BIRMINGHAM, Ala. – Ray Scott, an accomplished promoter who helped launch professional bass angling and became a fishing buddy to presidents while popularizing the conservation practice of catching and releasing fish, has died, has a longtime aide said on Monday.
Scott died of natural causes Sunday night at a rehabilitation center near Montgomery, said Jim Kientz, who worked for Scott for more than two decades. He was 88 years old.
A member of the Bass Fishing Hall of Fame, Scott founded the first professional bass fishing tournament in the late 1960s. Anglers could win money based on the weight of fish they caught over several days on a lake. or a river, and they were penalized if a fish died.
Professional fishing has spread, and Scott’s Bass Anglers Sportsman Society, or BASS, has become what it describes as the largest fishing organization in the world. Its signature tournament, the Bassmaster Classic, features gear shows that attract thousands of spectators.
For years, Scott – with an ubiquitous cowboy hat and a broad grin – has hosted tournament weigh-in shows where anglers haul in live fish, beating tanks as thousands watch.
“He was one of the few who could walk and light up a stage like no one else,” Kientz said. “He was the ultimate showman.”
Scott’s vision for bass fishing created an entire industry, said Chase Anderson, the current chief executive of BASS, which Scott sold in 1986.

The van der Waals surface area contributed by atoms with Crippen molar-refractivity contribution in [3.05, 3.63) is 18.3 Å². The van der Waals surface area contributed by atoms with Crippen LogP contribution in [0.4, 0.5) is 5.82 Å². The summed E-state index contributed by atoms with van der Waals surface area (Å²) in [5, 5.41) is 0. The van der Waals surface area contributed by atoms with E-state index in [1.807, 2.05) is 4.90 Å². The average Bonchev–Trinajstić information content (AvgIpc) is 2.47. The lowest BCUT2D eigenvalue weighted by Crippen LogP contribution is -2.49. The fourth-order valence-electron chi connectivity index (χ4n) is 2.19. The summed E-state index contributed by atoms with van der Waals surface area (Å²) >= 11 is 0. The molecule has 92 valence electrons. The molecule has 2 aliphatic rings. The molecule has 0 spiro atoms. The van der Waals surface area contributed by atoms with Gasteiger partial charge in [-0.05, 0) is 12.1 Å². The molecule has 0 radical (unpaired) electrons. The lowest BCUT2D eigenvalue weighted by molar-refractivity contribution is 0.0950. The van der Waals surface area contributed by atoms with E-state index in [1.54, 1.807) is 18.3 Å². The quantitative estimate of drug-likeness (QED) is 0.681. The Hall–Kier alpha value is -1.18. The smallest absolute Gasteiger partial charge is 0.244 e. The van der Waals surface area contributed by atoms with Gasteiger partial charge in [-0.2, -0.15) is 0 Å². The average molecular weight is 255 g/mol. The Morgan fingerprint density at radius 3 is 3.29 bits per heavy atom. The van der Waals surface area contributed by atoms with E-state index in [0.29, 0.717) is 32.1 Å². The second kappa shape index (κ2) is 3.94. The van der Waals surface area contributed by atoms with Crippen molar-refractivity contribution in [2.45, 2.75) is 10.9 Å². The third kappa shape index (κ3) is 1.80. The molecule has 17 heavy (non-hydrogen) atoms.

“Ray’s contributions and impact on conservation and his advocacy and passion for anglers and our sport sets the standard for tournament fishing and is something we will always strive to uphold,” he said. said in a statement.
At the height of his success, Scott had a rural tract with a stocked fishing lake in the small central community of Pintlala in Alabama which attracted former Presidents George H. W. Bush and his son George W. Bush.
The late first lady Barbara Bush came on a New Years trip in 1990 and waved a gigantic bar mounted in a boat as Scott laughed nearby. Over the years, Scott has welcomed “a host of other politicians and celebrities along the highway of life,” Kientz said.
Interested in conservation, Scott helped popularize the now common practice of catch-and-release fishing in which sport anglers hook a fish and quickly release it once caught in tournaments. He also advocated for safer boating by requiring tournament participants to wear life jackets and lobbied for safe boating laws before founding a company that sells deer hunting supplies.
Scott retired from business several years ago and still lived in Pintlala, Kientz said. Survivors include his wife, Susan, and four adult children, he said.